Assing URL to home fixed IP

Hi guys,

sorry if this is a dumb question but I’m hoping someone can help.

I have a QNAP network attached storage. My ISP gives me a fixed external IP and I can easily access my NAS from the web.

I just bought a domain and I want to be able to reach my NAS from the URL. Problem is I can’t see how to tie my fixed IP to the domain name.

I can see how I would forward the domain to the IP (I think), but I want the URL in the browser to stay as the domain name not the IP address.

Any help would be great!

Add an A record for something like

If you have a website here already, then you have DNS. Go to Domains -> Manage Domains and click DNS next to your domain. Scroll down to Add Custom DNS and type in, leave it as an A record, and give it a value of its IP address.


Hi sdayman - thanks for the quick reply.

To access the NAs (rather than the router) i need to append a port (:1111 for example) to the IP.

Unfortunately DH gives me the error message:
‘Invalid: IP address can only have numbers!’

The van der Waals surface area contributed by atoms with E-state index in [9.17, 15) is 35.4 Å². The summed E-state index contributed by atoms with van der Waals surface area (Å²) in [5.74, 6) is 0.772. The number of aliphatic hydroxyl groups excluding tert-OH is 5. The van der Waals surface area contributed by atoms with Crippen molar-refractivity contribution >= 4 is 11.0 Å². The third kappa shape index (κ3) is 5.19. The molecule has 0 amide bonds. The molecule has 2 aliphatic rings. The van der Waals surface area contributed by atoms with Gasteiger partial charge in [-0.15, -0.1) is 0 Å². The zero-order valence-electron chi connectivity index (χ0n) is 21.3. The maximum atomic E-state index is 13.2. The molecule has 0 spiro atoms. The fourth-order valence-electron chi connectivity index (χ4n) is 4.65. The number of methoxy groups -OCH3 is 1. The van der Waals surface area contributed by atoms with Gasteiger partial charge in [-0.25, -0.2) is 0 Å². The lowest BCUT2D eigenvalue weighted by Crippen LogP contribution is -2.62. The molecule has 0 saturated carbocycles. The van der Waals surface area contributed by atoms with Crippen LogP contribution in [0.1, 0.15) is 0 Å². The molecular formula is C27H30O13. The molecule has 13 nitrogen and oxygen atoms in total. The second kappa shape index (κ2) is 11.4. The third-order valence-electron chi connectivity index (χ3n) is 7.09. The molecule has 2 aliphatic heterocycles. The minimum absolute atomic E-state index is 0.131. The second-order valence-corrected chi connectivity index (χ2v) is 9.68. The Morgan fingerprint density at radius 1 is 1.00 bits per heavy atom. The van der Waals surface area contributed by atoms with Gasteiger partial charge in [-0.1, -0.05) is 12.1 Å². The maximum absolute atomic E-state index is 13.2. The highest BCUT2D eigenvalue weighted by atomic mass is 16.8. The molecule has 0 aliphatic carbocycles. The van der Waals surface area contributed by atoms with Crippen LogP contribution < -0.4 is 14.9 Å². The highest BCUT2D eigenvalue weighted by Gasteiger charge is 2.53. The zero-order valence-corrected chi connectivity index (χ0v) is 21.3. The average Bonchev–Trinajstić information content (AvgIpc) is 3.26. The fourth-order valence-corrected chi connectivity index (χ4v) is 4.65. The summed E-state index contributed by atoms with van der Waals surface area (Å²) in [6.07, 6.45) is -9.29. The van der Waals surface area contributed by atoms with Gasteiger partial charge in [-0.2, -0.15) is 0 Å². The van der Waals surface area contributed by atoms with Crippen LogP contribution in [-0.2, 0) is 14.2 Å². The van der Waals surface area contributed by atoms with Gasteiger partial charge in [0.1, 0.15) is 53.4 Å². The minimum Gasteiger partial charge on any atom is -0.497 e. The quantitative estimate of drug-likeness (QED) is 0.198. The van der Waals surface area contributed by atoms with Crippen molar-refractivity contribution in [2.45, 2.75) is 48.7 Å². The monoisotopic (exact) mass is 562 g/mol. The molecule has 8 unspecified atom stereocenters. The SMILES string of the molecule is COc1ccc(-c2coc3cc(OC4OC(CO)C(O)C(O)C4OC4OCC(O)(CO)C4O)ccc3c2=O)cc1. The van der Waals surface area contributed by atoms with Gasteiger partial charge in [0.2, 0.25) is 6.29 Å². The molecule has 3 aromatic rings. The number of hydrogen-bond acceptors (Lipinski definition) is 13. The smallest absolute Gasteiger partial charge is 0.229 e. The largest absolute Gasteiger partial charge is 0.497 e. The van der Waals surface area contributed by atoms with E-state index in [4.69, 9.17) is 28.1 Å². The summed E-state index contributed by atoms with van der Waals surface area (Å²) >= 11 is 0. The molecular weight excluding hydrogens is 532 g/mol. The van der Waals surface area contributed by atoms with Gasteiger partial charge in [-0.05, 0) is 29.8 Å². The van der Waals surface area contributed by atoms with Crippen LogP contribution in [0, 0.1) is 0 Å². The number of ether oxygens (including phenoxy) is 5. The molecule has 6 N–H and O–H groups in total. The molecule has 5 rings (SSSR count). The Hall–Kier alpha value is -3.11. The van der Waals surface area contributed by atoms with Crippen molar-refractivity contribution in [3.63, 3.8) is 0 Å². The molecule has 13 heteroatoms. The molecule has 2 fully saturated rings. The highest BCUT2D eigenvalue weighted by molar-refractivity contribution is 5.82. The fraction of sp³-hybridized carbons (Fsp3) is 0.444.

any ideas how i can get around this?

Update: ok - so i can just use my fixed ip and append :port to the URL. But is there any way I can get around having to use the port? Can I set up subdomains to point to various ports?

[quote]Unfortunately DH gives me the error message:
‘Invalid: IP address can only have numbers!’

any ideas how i can get around this?[/quote]
The port is specified in the application making the connection and doesn’t have to do with DNS.In other words, your ISP is giving you an IP address for the router, and it’s the job of the router to forward connections on particular ports to machines on your LAN.

:cool: -//-

Hi Atropos7.
We just crossed posts! :slight_smile: I just edited my post above!

I’ve set up port forwarding on the router and am trying to get around using the port in the url.

Any ideas?

It can’t be done. I don’t think you realize that in a URL, the port is specified by the scheme. For example, and HTTP connection defaults to port 80, HTTPS to port 443, FTP to port 21, etc and you override the defaults by explicitly specifying the port.

So in order to do what you want, you will have to do some hacking to get your computer to think “nas://hostname/” means to connect to port 1111 at hostname. Your barking up the wrong tree thinking you can do so using DNS.

:cool: -//-

ok, thanks for the info. You’re right i didn’t understand the port is specified by the scheme.

Out of interest, what sort of hacking would be required?

OS / Networking Application development type hacking.

See for example.

:cool: -//-